Minneapolis resident John Diebel spent most of the 1980s living in and around Berlin. As anyone who’s ever visited the city will know, the experience of immersing yourself in one of Europe’s most unique cultures has something of a lasting effect. For John Berlin’s legacy was felt most profoundly in his artwork and the architectural representations the city’s streets inspired.
John’s geometric collages ooze Bauhaus perfection. Constructed from layers of carefully crafted vintage papers they represent an architectural ideal long since abandoned by Berlin’s inhabitants. The faceless tower blocks, empty plazas and wide streets are powerfully evocative of the former Eastern Bloc and the utilitarian ideals that governed the post-war era, compounded by the billboards of an unknown dictator foxing his gaze on the deserted streets.
- All we want for Christmas is... Best of the Web!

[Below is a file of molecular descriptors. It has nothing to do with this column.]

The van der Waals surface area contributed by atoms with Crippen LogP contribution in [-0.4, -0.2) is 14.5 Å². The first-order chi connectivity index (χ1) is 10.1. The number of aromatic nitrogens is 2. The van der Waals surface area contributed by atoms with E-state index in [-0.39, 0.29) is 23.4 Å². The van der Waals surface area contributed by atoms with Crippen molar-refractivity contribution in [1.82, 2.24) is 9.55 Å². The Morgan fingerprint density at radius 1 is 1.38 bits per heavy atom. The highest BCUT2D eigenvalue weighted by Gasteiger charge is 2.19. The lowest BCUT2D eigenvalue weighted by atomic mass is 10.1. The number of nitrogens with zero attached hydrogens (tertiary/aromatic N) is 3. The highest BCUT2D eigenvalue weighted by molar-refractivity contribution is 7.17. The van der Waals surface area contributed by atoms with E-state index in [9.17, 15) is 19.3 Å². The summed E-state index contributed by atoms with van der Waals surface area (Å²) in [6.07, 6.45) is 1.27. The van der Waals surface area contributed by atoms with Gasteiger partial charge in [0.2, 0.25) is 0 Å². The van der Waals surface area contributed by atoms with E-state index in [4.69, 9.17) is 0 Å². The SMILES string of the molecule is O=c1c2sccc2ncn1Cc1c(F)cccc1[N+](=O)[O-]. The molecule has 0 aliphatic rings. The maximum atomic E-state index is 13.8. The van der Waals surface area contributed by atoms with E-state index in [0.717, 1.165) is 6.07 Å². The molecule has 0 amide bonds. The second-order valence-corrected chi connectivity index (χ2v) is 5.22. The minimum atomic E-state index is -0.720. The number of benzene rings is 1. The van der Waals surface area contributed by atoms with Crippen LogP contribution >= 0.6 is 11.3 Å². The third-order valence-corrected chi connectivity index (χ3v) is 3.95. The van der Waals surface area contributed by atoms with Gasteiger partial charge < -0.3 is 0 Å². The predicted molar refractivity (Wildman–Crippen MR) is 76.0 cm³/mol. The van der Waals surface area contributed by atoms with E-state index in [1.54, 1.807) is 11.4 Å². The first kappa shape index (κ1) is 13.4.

- A trip to The Greenbrier – a preserved 112,544 sq foot government nuclear bunker
- Dougal Wilson goes behind the scenes of the mischievous Channel 4 idents
- An international cast of creatives chooses the biggest moments of 2017
- Bake Off, legalising weed and Fanta's redesign: highlights from March 2017
- Vogue's new editor and a typeface for pride: a look back at April 2017
- Pantone Colour of the Year 2018 has been announced
- Pentagram partner Natasha Jen shares her most inspirational books
- Why dyslexia makes you a great designer
- Plain packaging and health warnings on food and drink could cost companies hundreds of billions
- Anxy Magazine: The Workaholism Issue explores the impact of working hard versus working compulsively
- Graphic designer John Morgan launches type foundry and art platform, Abyme